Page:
Before we can look at why someone might be guarded in a romantic relationship, we’ve got to first look at what it means to be guarded.
Men who are guarded are emotionally distant, have trouble expressing their emotions, and are not overly affectionate. That doesn’t mean they don’t care, though. They likely care very deeply.
So, how do you know if someone you love is guarded with their emotions?
Here’s How to Tell if He is Guarded:
Men who protect themselves from breakups by not committing or going all-in on a relationship are “guarded.” They will try to prevent heartbreak by walling themselves up emotionally. They may also downplay your relationship with others or avoid deep topics, but behavior can hurt their partner.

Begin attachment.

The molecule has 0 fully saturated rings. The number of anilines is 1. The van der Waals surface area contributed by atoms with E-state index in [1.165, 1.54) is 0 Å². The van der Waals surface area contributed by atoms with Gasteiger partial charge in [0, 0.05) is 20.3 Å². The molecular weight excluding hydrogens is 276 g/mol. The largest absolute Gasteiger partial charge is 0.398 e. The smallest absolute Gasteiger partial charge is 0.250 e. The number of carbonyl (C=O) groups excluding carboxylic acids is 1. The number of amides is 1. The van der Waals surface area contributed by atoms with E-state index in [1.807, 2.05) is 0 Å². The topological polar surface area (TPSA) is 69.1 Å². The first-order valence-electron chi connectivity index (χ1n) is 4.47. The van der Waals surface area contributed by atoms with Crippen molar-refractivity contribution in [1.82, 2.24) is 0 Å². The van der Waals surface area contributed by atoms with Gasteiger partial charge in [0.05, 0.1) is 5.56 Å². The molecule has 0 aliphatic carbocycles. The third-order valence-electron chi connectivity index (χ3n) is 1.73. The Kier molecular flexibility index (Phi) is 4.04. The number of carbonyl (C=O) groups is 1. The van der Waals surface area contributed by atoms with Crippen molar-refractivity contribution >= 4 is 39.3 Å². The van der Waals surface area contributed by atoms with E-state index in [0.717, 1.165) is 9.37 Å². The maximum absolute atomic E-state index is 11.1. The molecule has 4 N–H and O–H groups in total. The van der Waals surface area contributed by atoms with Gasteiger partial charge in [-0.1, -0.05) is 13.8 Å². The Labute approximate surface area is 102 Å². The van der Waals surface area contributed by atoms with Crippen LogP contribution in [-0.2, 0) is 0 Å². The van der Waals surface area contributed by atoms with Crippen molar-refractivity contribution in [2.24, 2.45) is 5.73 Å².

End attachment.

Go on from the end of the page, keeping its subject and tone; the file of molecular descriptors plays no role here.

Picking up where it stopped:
1. He Has a Wall Up Around Certain Topics
Guarding is an attempt at self-preservation.
Being guarded can be caused by childhood trauma. In romantic relationships, being guarded can also come from being hurt in the past.
If you find that he leaves the conversation or changes the topic whenever you try to talk about something deep, you can tell he’s being guarded. Depending on his previous experiences, it might be too hard to talk about whatever the topic is.
He may also be uncomfortable.
It is best to ask him if he would prefer you didn’t talk about “xyz,” and then when you’re comfortable with each other, you might be able to ask him why he feels that way.
2. Defensiveness Seems Like His Default State
None of us like to be criticized or confronted, but since a guarded guy is trying to protect himself emotionally, he may jump to acting defensive.